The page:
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Jay Walking

Icknield Way

The Icknield Way is an ancient path and quite a confusing one as there are 3 paths that seem to share the name. The actual Icknield Way Trail starts somewhere near Chinnor in Hampshire and generally follows the route of The Ridgeway. From Ivanhoe Beacon the walkers route called The Icknield Way Path starts. It is quite confusing as most the signs just say Ickneild Way and at some places there are multiple directions indicated depending on whether you are walking or riding. The Icknield Way Trail is the organisation that maintains the various routes and the Long Distance Walkers Association page is worth looking at. I have used the term Icknield Way through out this blog for ease of use. I was following the walkers route but occasionally strayed off it. The walkers route can be used to link The Ridgeway and another national trail The Peddars Way all of which are part of the Greater Ridgeway Trail. The route starts at Ivanhoe Beacon and finishes at Knettishall Heath, crossing six counties on the way.

The route itself is very pleasant and generally well way marked with excellent signage, though a map or some digital assistance is required. The walking is generally on good paths and bridleways, going through classic British countryside and also passing though many small villages and some larger towns. The route is often on the chalk escarpment but there are few steep ascents and descents, in fact a lot of the route is off the escarpment and on level ground. There are often pubs in the smaller villages but not all of these have shops so stock up on food before you go. I have not seen any water supply points on the walk so carrying a good supply of water is a necessity, though filling up in pubs or asking at houses is always an option.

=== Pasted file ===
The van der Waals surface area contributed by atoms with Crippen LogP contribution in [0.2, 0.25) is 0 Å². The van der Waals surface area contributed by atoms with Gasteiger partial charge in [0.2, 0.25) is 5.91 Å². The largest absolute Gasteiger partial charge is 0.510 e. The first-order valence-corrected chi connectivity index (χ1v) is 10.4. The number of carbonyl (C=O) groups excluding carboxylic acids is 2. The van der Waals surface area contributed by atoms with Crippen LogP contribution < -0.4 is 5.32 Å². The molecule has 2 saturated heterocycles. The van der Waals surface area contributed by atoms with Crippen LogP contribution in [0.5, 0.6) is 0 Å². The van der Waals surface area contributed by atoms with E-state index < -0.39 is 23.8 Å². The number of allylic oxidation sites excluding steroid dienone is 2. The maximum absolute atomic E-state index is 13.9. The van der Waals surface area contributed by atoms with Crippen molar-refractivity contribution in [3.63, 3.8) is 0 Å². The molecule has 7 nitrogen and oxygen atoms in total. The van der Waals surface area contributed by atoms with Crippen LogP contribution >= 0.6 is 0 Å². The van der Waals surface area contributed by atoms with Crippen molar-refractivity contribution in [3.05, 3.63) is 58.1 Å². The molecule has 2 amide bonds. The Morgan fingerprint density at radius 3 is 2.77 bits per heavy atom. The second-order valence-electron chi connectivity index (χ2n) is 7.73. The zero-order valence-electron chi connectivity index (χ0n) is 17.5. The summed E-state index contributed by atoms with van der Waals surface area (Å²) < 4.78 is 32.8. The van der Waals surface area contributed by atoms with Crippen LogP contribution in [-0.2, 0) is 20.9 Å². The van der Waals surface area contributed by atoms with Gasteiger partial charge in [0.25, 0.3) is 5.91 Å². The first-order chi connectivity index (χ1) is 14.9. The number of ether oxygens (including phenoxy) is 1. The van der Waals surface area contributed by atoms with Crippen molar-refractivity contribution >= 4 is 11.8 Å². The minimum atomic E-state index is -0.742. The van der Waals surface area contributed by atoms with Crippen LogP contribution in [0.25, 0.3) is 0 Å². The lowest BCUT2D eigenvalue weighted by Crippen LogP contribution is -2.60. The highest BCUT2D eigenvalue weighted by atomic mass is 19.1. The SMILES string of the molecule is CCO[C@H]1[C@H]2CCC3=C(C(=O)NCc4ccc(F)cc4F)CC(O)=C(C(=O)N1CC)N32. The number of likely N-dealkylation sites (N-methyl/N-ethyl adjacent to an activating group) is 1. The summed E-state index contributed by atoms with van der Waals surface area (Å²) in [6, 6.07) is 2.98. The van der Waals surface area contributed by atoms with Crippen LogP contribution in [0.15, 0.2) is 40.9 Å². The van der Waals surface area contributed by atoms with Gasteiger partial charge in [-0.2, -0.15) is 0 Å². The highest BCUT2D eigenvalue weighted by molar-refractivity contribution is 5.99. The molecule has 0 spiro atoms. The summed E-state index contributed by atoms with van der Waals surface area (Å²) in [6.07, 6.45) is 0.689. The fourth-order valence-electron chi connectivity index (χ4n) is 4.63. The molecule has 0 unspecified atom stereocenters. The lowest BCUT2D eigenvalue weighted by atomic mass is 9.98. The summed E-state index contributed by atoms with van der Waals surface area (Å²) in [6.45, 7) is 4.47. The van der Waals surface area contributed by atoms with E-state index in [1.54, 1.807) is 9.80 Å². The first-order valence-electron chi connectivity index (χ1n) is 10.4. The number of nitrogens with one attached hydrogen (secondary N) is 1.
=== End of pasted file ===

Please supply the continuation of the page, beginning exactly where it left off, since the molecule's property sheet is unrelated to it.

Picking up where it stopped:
I did the walk a series of day trips (at least for the first four walks) and getting to the start or back from the end was fairly easy, using buses and trains. Later in the walk the route moves away from the railway lines and there is less in the way of transport so a multi-day trip might be required. There are no campsite located on the route (as far as I can tell), wild camping seems to be hard in place, though it is possible to book accommodation in pubs and though other means though I have not tried. Below are some links to some of the few blogs I have been able to find by people who have done the route, they are a good source of further information. Tom Outdoors has a Youtube channel where he details his experiences of wild camping the route and Griffmonster has a blog detailing his walk

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